Coteau Books, 2016
July, 1924. The best-selling American author, Sinclair Lewis, has weaseled his way onto the Canadian government’s annual treaty tour of northern Saskatchewan. In the remote village of Pelican Narrows inhabited by fur traders, clergymen and Cree trappers, the writer inadvertently becomes a major player in a scheme to rob the natives of their heritage.
Based on historical events, Maggie Siggins creates a fictional version of the real-life Pelican Narrows, weaving a colorful tale resplendent with its own cavalcade of dynamic, often humorous characters who live there. The conflicts between Aboriginals and white people, Protestants and Catholics, young and old, traditional and progressive, material and spiritual, all shape life in the little Northern community.
Ever eloquent, Maggie proves herself more than capable of creating compelling, thought-provoking fiction with Scattered Bones.
“Disturbing without being upsetting, this novel will delight readers seeking diversion but doesn’t whitewash the iniquities of Canada’s past” — Publishers Weekly
“I finished Scattered Bones and I have to say it was one of the best books I’ve ever read. I just couldn’t stop reading! What an imagination Maggie has and at the same time, she was able to present a life situation for each of the characters that was fascinating. I loved the ending! Write another!!!!” — Elizabeth Raum, Composer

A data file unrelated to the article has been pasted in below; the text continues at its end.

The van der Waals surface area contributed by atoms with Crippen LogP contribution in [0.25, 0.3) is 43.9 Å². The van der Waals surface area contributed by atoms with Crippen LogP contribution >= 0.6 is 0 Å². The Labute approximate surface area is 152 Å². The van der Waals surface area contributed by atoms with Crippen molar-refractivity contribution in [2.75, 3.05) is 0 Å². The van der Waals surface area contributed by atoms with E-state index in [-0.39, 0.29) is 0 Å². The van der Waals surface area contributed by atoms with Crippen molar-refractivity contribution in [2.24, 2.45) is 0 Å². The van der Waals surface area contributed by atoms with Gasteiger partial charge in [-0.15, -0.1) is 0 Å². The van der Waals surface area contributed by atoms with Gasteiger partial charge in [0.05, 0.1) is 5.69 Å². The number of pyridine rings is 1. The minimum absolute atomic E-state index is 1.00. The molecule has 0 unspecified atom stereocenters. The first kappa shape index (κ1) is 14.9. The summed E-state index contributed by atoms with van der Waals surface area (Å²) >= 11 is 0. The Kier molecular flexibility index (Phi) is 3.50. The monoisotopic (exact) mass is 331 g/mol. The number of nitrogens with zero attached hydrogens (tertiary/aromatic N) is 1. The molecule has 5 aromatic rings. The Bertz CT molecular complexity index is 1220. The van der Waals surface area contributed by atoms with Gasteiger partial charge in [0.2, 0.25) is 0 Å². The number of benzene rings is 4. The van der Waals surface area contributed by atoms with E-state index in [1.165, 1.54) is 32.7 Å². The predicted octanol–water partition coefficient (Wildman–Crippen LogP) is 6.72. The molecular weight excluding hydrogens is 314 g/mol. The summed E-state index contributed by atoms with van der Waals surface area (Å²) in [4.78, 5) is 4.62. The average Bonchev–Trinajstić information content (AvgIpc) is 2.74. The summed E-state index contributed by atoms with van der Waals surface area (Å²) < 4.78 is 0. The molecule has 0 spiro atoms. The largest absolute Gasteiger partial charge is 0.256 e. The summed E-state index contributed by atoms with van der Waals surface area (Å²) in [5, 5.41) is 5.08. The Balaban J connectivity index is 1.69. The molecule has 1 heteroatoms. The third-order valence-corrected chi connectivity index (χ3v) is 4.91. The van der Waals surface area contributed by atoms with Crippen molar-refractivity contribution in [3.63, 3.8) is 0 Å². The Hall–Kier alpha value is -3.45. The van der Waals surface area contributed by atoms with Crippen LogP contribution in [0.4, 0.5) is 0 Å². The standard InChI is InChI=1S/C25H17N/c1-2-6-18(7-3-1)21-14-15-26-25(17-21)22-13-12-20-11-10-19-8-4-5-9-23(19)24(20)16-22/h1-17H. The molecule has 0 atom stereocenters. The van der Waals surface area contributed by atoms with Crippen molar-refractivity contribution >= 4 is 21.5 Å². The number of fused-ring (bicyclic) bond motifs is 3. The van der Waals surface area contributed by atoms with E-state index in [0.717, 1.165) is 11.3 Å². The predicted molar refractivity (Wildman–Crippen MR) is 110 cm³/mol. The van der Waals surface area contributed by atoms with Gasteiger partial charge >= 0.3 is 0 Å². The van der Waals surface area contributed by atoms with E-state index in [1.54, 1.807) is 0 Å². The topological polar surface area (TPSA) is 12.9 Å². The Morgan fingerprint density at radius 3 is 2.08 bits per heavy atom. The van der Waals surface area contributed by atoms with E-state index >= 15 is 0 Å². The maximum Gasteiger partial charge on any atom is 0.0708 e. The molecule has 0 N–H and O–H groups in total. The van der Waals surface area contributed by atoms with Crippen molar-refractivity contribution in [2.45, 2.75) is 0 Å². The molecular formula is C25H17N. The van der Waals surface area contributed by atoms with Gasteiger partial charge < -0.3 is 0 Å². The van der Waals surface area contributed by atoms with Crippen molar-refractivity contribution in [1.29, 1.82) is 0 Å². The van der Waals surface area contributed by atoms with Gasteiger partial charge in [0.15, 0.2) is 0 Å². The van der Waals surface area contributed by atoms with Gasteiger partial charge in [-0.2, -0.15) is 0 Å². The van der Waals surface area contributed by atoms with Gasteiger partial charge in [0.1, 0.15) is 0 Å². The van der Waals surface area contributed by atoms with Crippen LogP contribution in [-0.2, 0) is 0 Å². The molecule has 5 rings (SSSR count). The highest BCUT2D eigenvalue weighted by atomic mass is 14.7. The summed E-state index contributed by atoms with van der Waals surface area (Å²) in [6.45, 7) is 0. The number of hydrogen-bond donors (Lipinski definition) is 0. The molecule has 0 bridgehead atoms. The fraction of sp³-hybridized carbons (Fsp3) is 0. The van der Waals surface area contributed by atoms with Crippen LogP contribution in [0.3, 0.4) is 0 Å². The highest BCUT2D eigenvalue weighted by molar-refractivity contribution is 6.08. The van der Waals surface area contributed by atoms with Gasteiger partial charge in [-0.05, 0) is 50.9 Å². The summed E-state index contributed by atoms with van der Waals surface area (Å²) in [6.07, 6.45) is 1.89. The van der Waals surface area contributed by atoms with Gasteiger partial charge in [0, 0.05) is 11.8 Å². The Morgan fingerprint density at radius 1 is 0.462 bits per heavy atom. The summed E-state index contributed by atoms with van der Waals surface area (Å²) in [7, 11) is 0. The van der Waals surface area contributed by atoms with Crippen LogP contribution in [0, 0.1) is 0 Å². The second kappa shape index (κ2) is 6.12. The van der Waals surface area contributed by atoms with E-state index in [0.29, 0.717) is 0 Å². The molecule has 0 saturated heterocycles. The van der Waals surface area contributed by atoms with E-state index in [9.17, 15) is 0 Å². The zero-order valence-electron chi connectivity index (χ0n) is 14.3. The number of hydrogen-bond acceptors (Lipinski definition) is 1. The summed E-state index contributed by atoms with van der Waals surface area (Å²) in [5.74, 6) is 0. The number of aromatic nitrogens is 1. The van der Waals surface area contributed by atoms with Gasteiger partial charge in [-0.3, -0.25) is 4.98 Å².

“I finished Scattered Bones yesterday and am, as a result, pretty homesick for Pelican Narrows. What a wonderful read! Loved the characters, but even more, I loved the aching sense of Paradise-about-to-be -lost that hangs over so much of it. It is a novel for the ages but also very much a novel for today. — John Coulbourn, Drama Critic
”I’ve just finished reading Scattered Bones, and think it is wonderful, full of life and courage and humour, despite the sadness of the backdrop. Congratulations are definitely in order!” — Mary Thompson, Math Professor (Retired)
“I finished the book today, and it was a wonderful read! Some very interesting characters (Florence, Izzy, and Etienne were my favourites), whose future stories in my opinion, would make for an excellent sequel (I can envision a title like “Shifting Beach” about the changes that come to Pelican Narrows throughout the 20th Century).” — Wayne Zhu, Doctoral Student
“I just finished your book and I totally loved it. I didn’t want it to end. You have told their story with such passion and love; it was just a pleasure to read – the humour and the tension so beautifully intertwined.” — Linda Mahaney, Policy Zonk (Retired)